That being said, I agree that the public write-up on the OpenAI grant doesn't reflect that well on OpenPhil, and it seems correct for people like you to demand better moving forward (although I'm not sure that adding HRAD researchers as TAs is the solution; also note that OPP does consult regularly with MIRI staff, though I don't know if they did for the OpenAI grant).

Comment by jsteinhardt on My current thoughts on MIRI's "highly reliable agent design" work · 2017-07-11T15:59:21.000Z · score: 6 (6 votes) · EA · GW

I think the argument along these lines that I'm most sympathetic to is that Paul's agenda fits more into the paradigm of typical ML research, and so is more likely to fail for reasons that are in many people's collective blind spot (because we're all blinded by the same paradigm).

Comment by jsteinhardt on My current thoughts on MIRI's "highly reliable agent design" work · 2017-07-11T15:55:45.625Z · score: 5 (5 votes) · EA · GW

This doesn't match my experience of why I find Paul's justifications easier to understand. In particular, I've been following MIRI since 2011, and my experience has been that I didn't find MIRI's arguments (about specific research directions) convincing in 2011*, and since then have had a lot of people try to convince me from a lot of different angles. I think pretty much all of the objections I have are ones I generated myself, or would have generated myself. Although, the one major objection I didn't generate myself is the one that I feel most applies to Paul's agenda.

( * There was a brief period shortly after reading the sequences that I found them extremely convincing, but I think I was much more credulous then than I am now. )

Comment by jsteinhardt on My current thoughts on MIRI's "highly reliable agent design" work · 2017-07-10T03:44:18.459Z · score: 9 (9 votes) · EA · GW

Shouldn't this cut both ways? Paul has also spent far fewer words justifying his approach to others, compared to MIRI.

Personally, I feel like I understand Paul's approach better than I understand MIRI's approach, despite having spent more time on the latter. I actually do have some objections to it, but I feel it is likely to be significantly useful even if (as I, obviously, expect) my objections end up having teeth.

Comment by jsteinhardt on What Should the Average EA Do About AI Alignment? · 2017-02-28T06:48:15.061Z · score: 11 (11 votes) · EA · GW

I already mention this in my response to kbog above, but I think EAs should approach this cautiously; AI safety is already an area with a lot of noise, with a reputation for being dominated by outsiders who don't understand much about AI. I think outreach by non-experts could end up being net-negative.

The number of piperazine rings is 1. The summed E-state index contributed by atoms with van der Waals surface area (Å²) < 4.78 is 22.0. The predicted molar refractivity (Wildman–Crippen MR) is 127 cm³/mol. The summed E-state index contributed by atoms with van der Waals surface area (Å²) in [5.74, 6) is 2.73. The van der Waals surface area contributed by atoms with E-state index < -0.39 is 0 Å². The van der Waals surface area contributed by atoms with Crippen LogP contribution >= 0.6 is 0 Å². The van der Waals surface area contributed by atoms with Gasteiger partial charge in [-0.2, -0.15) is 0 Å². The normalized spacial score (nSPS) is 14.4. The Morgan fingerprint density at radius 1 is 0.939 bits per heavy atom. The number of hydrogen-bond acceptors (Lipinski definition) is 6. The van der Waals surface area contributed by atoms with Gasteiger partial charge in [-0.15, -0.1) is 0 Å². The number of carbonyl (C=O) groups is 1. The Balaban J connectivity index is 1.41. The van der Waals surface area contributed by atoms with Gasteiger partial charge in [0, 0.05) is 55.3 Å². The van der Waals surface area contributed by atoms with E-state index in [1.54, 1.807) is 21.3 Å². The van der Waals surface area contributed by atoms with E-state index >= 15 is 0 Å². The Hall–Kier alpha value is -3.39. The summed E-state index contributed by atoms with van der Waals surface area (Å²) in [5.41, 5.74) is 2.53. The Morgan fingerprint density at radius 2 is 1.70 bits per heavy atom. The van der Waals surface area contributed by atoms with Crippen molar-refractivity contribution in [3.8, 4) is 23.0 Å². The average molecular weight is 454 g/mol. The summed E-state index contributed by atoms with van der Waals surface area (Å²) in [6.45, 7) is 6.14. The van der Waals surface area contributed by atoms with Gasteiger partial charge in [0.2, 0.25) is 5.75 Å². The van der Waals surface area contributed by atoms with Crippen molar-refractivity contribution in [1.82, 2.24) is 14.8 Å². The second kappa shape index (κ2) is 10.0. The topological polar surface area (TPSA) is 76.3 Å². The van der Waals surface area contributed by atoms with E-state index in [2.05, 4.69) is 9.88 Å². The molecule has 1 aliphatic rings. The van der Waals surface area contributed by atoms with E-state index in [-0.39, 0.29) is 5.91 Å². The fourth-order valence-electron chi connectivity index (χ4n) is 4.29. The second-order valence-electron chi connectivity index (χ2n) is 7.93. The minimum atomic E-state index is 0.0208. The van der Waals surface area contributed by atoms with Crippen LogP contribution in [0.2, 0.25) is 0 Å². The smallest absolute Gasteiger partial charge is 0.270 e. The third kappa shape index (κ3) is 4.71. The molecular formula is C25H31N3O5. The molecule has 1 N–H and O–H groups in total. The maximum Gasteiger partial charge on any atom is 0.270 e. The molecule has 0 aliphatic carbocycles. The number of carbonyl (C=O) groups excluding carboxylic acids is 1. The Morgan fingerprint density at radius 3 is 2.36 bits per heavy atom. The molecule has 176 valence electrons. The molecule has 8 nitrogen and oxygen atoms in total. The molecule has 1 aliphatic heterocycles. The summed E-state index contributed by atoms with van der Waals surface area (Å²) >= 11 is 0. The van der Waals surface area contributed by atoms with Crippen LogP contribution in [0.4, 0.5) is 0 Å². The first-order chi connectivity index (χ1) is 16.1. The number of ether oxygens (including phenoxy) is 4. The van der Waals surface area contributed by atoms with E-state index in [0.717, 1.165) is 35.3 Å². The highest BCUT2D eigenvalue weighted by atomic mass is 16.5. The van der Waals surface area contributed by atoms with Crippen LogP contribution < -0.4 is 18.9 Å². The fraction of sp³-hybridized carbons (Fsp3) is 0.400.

Comment by jsteinhardt on What Should the Average EA Do About AI Alignment? · 2017-02-28T06:46:01.510Z · score: 13 (13 votes) · EA · GW

In general I think this sort of activism has a high potential for being net negative --- AI safety already has a reputation as something mainly being pushed by outsiders who don't understand much about AI. Since I assume this advice is targeted at the "average EA" (who presumably doesn't know much about AI), this would only exacerbate the issue.

Comment by jsteinhardt on 80,000 Hours: EA and Highly Political Causes · 2017-01-30T06:08:29.596Z · score: 1 (1 votes) · EA · GW

Thanks for clarifying; your position seems reasonable to me.

Comment by jsteinhardt on 80,000 Hours: EA and Highly Political Causes · 2017-01-29T19:18:44.489Z · score: 6 (6 votes) · EA · GW

OpenPhil made an extensive write-up on their decision to hire Chloe here: Presumably after reading that you have enough information to decide whether to trust her recommendations (taking into account also whatever degree of trust you have in OpenPhil). If you decide you don't trust it then that's fine, but I don't think that can function as an argument that the recommendation shouldn't have been made in the first place (many people such as myself do trust it and got substantial value out of the recommendation and of reading what Chloe has to say in general).

I feel your overall engagement here hasn't been very productive. You're mostly repeating the same point, and to the extent you make other points it feels like you're reaching for whatever counterarguments you can think of, without considering whether someone who disagreed with you would have an immediate response. The fact that you and Larks are responsible for 20 of the 32 comments on the thread is a further negative sign to me (you could probably condense the same or more information into fewer better-thought-out comments than you are currently making).

Comment by jsteinhardt on 80,000 Hours: EA and Highly Political Causes · 2017-01-29T03:35:26.260Z · score: 10 (10 votes) · EA · GW

Instead of writing this like some kind of expose, it seems you could get the same results by emailing the 80K team, noting the political sensitivity of the topic, and suggesting that they provide some additional disclaimers about the nature of the recommendation.

I don't agree with the_jaded_one's conclusions or think his post is particularly well-thought-out, but I don't think raising the bar on criticism like this is very productive if you care about getting good criticism. (If you think the_jaded_one's criticism is bad criticism, then I think it makes sense to just argue for that rather than saying that they should have made it privately.)